Grab some on the job training
An internship is a temporary training position in a company or organisation. Internships are great ways to learn and gain experience. They are similar to apprenticeships, but are usually not paid.
Many companies (host companies) offer internships as a way to offer people experience they could not otherwise get. Internship programmes are usually set up by companies on their own so if there's an area you want to get more experience in, research organisations in that sector and see what they might have to offer.
Potential advantages of doing an internship
- Internships offer experience in a field, which looks good on your CV.
- Internships are a good way to check out if a certain career actually suits you and if you like it.
- Internships are a great way to network and make contacts.
- If you do well, you may be offered a paid position with the company.
Potential disadvantages of doing an internship
- Internships are usually unpaid. Many internships will contribute to travel and lunch costs, but it is unusual to get a proper wage from an internship.
- Got coffee? You may find yourself on tea/coffee duty a lot and be given lots of the boring, but necessary tasks of the organisation.
- You may not get much real experience or variety and be stuck doing the same things over and over. A lot of your experience will depend on the individual company and your supervisor.
- Some organisations may take advantage of interns, replacing them every few months for free labour when instead they could create a full-time job for someone.
How to get the most out of internships
- Be an eager beaver. No matter what you are asked to do, be enthusiastic about it, smile and work hard.
- Don't always wait to be told what to do. Employers like it when workers show their own initiative rather than constantly waiting for direction. That said, know what your limitations are, and don't do anything outside your job spec!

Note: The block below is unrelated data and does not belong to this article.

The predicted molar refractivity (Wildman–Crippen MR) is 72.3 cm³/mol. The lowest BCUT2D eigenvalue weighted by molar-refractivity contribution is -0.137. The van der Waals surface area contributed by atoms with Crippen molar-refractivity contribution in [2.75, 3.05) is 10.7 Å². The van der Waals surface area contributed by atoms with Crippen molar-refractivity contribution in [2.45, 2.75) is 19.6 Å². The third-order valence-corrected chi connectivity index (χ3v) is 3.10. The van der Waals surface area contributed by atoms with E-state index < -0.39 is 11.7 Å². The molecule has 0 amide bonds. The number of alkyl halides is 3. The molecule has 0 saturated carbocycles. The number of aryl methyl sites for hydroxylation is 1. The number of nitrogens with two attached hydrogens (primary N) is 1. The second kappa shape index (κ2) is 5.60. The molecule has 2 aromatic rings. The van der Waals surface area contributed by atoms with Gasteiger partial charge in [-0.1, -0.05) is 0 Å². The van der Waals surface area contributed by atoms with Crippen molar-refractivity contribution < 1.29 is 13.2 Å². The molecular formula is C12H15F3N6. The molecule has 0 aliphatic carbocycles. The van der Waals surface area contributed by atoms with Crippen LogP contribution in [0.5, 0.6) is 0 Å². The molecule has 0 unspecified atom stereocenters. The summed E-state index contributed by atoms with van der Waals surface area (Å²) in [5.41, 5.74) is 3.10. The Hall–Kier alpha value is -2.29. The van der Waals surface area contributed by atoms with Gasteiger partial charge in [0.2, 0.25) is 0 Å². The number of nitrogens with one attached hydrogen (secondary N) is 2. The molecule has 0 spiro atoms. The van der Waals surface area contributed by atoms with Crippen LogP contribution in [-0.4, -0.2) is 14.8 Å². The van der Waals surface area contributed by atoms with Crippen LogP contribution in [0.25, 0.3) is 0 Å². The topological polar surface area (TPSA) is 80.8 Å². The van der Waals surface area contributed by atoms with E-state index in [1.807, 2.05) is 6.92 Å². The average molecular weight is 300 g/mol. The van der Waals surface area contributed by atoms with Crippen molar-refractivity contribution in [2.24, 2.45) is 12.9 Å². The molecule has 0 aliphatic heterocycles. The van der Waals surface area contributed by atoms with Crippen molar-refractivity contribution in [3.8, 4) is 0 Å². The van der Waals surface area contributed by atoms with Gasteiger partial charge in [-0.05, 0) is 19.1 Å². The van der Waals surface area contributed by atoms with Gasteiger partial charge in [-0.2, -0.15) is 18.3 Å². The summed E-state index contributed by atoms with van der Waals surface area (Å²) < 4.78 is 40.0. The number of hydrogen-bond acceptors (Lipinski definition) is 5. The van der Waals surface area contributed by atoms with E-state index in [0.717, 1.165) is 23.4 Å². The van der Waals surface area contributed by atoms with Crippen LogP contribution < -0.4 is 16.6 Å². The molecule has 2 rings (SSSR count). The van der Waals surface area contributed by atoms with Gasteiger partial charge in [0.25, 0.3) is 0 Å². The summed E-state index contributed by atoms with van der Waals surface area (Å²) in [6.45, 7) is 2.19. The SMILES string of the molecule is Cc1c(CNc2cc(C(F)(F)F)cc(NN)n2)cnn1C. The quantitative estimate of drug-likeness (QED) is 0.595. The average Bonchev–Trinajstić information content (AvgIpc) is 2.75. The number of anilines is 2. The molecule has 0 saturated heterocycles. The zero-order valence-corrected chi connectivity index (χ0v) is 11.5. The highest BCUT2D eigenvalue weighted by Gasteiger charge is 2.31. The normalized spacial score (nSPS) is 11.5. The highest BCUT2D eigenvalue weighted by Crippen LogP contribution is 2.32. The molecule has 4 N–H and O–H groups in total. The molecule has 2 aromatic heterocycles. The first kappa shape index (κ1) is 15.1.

- In keeping with point one above, don’t complain. (Unless of course, you are being treated unfairly!) Even if you are bored out of your brain, don’t rant.
- Set some goals for yourself such as working in a certain area or even talking to people from that area.
- Ask away. Questions will help you to learn and make you look eager.
- Network. Even if you are stuck in a small department, you can still strike up conversations with staff from other areas. You can also socialise at work functions or join clubs at work.
How to avoid being exploited
- Be sure to set boundaries. This could mean expressing your needs around the hours you work, the amount of support you need, and getting a fair stipend for your expenses.
- Discuss the purpose of the internship from the start. This way a small and specific role doesn't morph into something massive.
- Chat with someone who's done the same internship. You can learn a lot from someone who's been through all the experiences you're about to have. It could be beneficial to compare their opinions on it to what your prospective employer has outlined. Some companies have better reputations than others as regards how they treat their interns, and the JobBridge scheme (mentioned below) has a blacklist of companies that have misused interns.
- Have a chat with the employer about possible job opportunities after internships. Simply asking about how many interns go on to employment in the company or organisation may give you an idea about your own prospects.
- Remember that you always have the choice to end the internship. If you feel you're being taken advantage of, it's ok to walk away. Just be sure to do it as professionally as possible, be honest about why you're leaving, and thank them for their time thus far.
How to find internships in Ireland
- Check out the careers office at your university or college. Most will carry details of available internships.
- Draw up a list of companies and enquire if they do an internship programme. Apply early if they do.
- Check out websites such as activelink.ie for internship opportunities with non-profits and charities.